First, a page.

Forcing blasé onto the off-tank role, and bringing in a rusty Stellar, Boston suffered the the two following matches against the Justice and Mayhem. It wasn’t until the match against Los Angeles that the Uprising found their stride again.
In the previous stage’s “By the Numbers” article, the overwhelming dominance of GOATs made compiling team composition win percentage extremely straight forward. With the introduction of role-lock, you could assume there would be a vast increase in the amount of difference compositions. What actually happened, was absolute chaos.
In the first two matches, Boston experimented with 34 different compositions. Only five lineups appeared in both games between the Charge and the Hunters.
For the next 5 games, Boston calmed down a bit and averaged just under 11 different compositions in those matches.
Winningest Team Composition: Mei-Widowmaker-Orisa-Roadhog-Zenyatta-Baptise
When a team goes through 40-ish different team compositions, it’s tough to pinpoint which one was actually the most successful. For the sake of accuracy, it is best to take a sample size that is large enough to truly display the effectiveness of a certain team composition. Here we have the win fight percentage of four compositions with at least fifteen fights.
Boston saw the most success with the core of Mei, Roadhog, Orisa and Baptiste. The usage of difference snipers relied heavily on map and opponent composition.
Stage 4 Takeaways
Consistency is King
Something could be said about consistency through out the entire season, but Stage 4 put Boston’s inconsistency on display.
When role-lock was announced, fans and analysts saw this as an excellent time for Boston to highlight their stud DPS players. After playing supports and tanks for 3 stages, Colourhex and blasé were ready to make a splash. Unfortunately, only one of those players got their wish. The other was placed back onto an off role.
Having to switch a role halfway through the stage can be exceptionally difficult. There are a few players can play both roles, but swapping roles and adding a new player to the lineup hurts the overall team chemistry.
It was obvious Stellar was nervous in his first match against the Justice. While totally understandable, his performance did suffer and the team faced a rough loss as a result. Thankfully, Stellar did warm up towards the end of the stage and looked to be having much more fun on stage.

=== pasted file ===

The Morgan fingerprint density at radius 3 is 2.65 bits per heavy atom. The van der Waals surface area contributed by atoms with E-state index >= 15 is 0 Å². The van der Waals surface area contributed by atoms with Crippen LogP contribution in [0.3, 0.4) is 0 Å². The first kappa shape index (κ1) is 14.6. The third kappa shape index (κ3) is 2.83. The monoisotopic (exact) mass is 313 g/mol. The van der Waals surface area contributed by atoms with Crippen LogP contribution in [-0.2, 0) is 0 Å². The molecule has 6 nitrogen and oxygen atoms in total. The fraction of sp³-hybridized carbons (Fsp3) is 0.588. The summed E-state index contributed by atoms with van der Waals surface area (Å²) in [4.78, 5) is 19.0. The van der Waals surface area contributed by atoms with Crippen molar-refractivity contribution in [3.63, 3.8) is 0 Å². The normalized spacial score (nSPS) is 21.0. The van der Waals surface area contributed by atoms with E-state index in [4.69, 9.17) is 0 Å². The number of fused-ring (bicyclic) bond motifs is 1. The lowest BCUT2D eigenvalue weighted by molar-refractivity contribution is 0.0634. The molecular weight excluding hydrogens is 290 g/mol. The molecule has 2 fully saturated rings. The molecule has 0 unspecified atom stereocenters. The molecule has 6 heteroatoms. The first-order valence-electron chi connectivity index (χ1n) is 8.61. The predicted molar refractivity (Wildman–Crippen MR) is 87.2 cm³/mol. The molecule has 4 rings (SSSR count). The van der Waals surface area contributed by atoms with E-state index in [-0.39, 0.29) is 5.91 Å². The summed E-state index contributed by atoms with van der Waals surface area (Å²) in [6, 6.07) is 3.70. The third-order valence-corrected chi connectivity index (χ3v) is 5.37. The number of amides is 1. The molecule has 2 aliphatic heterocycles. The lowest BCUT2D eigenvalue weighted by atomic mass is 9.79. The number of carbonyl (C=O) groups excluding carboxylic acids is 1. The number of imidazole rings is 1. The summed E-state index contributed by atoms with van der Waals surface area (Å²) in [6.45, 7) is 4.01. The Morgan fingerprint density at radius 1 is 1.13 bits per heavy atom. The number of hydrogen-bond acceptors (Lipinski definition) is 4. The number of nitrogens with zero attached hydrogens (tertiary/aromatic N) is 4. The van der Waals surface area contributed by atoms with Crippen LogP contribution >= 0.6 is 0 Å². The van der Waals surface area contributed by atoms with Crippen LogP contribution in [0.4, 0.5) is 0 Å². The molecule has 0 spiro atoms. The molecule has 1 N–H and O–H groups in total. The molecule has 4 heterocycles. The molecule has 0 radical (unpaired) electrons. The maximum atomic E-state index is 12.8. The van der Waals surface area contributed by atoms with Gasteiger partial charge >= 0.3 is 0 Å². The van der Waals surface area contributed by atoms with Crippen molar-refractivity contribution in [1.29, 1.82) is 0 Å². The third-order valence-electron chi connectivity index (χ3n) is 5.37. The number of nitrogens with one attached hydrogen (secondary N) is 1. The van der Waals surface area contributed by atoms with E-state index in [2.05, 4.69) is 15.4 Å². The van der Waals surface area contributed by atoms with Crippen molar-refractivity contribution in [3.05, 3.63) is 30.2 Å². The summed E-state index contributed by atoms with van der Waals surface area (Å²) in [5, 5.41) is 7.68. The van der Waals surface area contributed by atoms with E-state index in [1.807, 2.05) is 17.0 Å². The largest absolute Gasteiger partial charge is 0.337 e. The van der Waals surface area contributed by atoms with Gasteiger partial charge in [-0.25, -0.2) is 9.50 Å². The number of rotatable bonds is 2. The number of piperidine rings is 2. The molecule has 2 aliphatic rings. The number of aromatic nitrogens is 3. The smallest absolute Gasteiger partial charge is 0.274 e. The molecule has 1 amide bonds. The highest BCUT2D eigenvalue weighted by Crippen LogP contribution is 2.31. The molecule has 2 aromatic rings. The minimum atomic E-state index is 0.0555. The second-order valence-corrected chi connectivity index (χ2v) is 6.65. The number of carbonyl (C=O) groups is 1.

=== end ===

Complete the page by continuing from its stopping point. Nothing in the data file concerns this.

The biggest issue Boston had in regards to consistency was their team composition usage. On several maps, one or two Uprising players would fail to generate an ult due to swapping characters so often. It’s one thing to try out compositions in scrimmages, but not having a set game plan in a match was one of the main reasons Boston failed this stage.
Not having a “Go-to” team composition really hurt Boston this time around. Moving into the next season, it would be a huge surprise if Boston doesn’t remedy this issue.
Still Plenty to Learn
The one thing to really take away from Stage 4, is that there is still plenty to learn. The league is young, and so are the players and coaches of the Uprising. Organizations are constantly swapping out players, making roster decisions based on language, and dealing with ever-changing metas in order to stay ahead of the competition. Boston unfortunately had to face all three of those issues head on and then some.
Luckily for Boston, this off-season will give their coaches and players a much needed break. It will be a extremely important time for new head coach Vytis “Mineral” Lasaitis to get familiar with the players and prepare them for the upcoming season.
With time to look over everything from the past stage and season, Boston will look to make vast improvements when they come home to play for their fans.